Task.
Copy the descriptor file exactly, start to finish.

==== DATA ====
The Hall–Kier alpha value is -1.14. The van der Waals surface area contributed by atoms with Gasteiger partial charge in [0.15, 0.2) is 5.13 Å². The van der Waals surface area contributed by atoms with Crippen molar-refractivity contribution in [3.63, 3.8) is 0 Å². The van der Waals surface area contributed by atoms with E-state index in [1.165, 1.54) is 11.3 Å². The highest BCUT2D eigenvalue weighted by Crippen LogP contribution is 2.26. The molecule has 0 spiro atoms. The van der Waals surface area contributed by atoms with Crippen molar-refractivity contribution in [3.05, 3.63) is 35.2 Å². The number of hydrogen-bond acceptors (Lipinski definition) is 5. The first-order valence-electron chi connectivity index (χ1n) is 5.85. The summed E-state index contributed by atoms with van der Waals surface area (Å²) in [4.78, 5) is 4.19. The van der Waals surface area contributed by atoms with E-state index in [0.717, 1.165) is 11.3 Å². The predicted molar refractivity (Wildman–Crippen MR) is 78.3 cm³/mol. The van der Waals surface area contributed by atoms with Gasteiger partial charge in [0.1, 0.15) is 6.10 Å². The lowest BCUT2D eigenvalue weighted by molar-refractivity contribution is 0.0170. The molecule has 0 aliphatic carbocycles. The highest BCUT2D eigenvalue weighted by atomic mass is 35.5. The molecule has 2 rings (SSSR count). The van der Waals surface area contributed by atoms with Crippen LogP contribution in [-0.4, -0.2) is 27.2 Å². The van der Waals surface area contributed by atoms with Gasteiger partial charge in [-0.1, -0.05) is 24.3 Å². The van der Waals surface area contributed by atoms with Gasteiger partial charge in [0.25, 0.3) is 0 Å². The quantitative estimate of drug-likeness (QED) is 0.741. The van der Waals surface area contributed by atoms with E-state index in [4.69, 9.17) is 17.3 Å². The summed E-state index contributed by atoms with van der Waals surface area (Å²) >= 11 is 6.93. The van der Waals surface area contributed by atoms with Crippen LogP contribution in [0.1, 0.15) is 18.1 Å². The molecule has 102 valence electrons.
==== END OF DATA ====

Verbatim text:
The Hall–Kier alpha value is -1.14. The van der Waals surface area contributed by atoms with Gasteiger partial charge in [0.15, 0.2) is 5.13 Å². The van der Waals surface area contributed by atoms with Crippen molar-refractivity contribution in [3.63, 3.8) is 0 Å². The van der Waals surface area contributed by atoms with E-state index in [1.165, 1.54) is 11.3 Å². The highest BCUT2D eigenvalue weighted by Crippen LogP contribution is 2.26. The molecule has 0 spiro atoms. The van der Waals surface area contributed by atoms with Crippen molar-refractivity contribution in [3.05, 3.63) is 35.2 Å². The number of hydrogen-bond acceptors (Lipinski definition) is 5. The first-order valence-electron chi connectivity index (χ1n) is 5.85. The summed E-state index contributed by atoms with van der Waals surface area (Å²) in [4.78, 5) is 4.19. The van der Waals surface area contributed by atoms with E-state index in [0.717, 1.165) is 11.3 Å². The predicted molar refractivity (Wildman–Crippen MR) is 78.3 cm³/mol. The van der Waals surface area contributed by atoms with Gasteiger partial charge in [0.1, 0.15) is 6.10 Å². The lowest BCUT2D eigenvalue weighted by molar-refractivity contribution is 0.0170. The molecule has 0 aliphatic carbocycles. The highest BCUT2D eigenvalue weighted by atomic mass is 35.5. The molecule has 2 rings (SSSR count). The van der Waals surface area contributed by atoms with Crippen LogP contribution in [-0.4, -0.2) is 27.2 Å². The van der Waals surface area contributed by atoms with Gasteiger partial charge in [-0.1, -0.05) is 24.3 Å². The van der Waals surface area contributed by atoms with Gasteiger partial charge in [0.25, 0.3) is 0 Å². The quantitative estimate of drug-likeness (QED) is 0.741. The van der Waals surface area contributed by atoms with E-state index in [4.69, 9.17) is 17.3 Å². The summed E-state index contributed by atoms with van der Waals surface area (Å²) >= 11 is 6.93. The van der Waals surface area contributed by atoms with Crippen LogP contribution in [0.1, 0.15) is 18.1 Å². The molecule has 102 valence electrons.